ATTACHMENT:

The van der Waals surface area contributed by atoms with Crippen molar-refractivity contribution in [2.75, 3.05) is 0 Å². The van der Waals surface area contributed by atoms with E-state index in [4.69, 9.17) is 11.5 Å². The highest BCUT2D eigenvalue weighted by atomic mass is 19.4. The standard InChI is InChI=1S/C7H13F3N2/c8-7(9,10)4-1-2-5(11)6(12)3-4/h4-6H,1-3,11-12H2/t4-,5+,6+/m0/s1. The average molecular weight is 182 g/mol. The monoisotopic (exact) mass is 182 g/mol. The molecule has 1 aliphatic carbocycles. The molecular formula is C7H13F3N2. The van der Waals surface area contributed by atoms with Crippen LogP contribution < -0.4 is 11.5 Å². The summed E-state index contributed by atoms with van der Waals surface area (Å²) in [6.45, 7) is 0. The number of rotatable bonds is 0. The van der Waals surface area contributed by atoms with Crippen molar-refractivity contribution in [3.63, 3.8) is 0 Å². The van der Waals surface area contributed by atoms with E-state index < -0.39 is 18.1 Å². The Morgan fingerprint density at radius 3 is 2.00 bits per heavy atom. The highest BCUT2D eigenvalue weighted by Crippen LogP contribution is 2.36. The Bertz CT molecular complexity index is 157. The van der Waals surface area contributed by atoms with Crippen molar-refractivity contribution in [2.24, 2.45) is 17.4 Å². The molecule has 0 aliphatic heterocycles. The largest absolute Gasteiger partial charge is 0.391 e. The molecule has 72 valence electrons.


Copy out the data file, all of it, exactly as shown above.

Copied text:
The van der Waals surface area contributed by atoms with Crippen molar-refractivity contribution in [2.75, 3.05) is 0 Å². The van der Waals surface area contributed by atoms with E-state index in [4.69, 9.17) is 11.5 Å². The highest BCUT2D eigenvalue weighted by atomic mass is 19.4. The standard InChI is InChI=1S/C7H13F3N2/c8-7(9,10)4-1-2-5(11)6(12)3-4/h4-6H,1-3,11-12H2/t4-,5+,6+/m0/s1. The average molecular weight is 182 g/mol. The monoisotopic (exact) mass is 182 g/mol. The molecule has 1 aliphatic carbocycles. The molecular formula is C7H13F3N2. The van der Waals surface area contributed by atoms with Crippen LogP contribution < -0.4 is 11.5 Å². The summed E-state index contributed by atoms with van der Waals surface area (Å²) in [6.45, 7) is 0. The number of rotatable bonds is 0. The van der Waals surface area contributed by atoms with Crippen molar-refractivity contribution in [3.63, 3.8) is 0 Å². The van der Waals surface area contributed by atoms with E-state index < -0.39 is 18.1 Å². The Morgan fingerprint density at radius 3 is 2.00 bits per heavy atom. The highest BCUT2D eigenvalue weighted by Crippen LogP contribution is 2.36. The Bertz CT molecular complexity index is 157. The van der Waals surface area contributed by atoms with Crippen molar-refractivity contribution in [2.24, 2.45) is 17.4 Å². The molecule has 0 aliphatic heterocycles. The largest absolute Gasteiger partial charge is 0.391 e. The molecule has 72 valence electrons.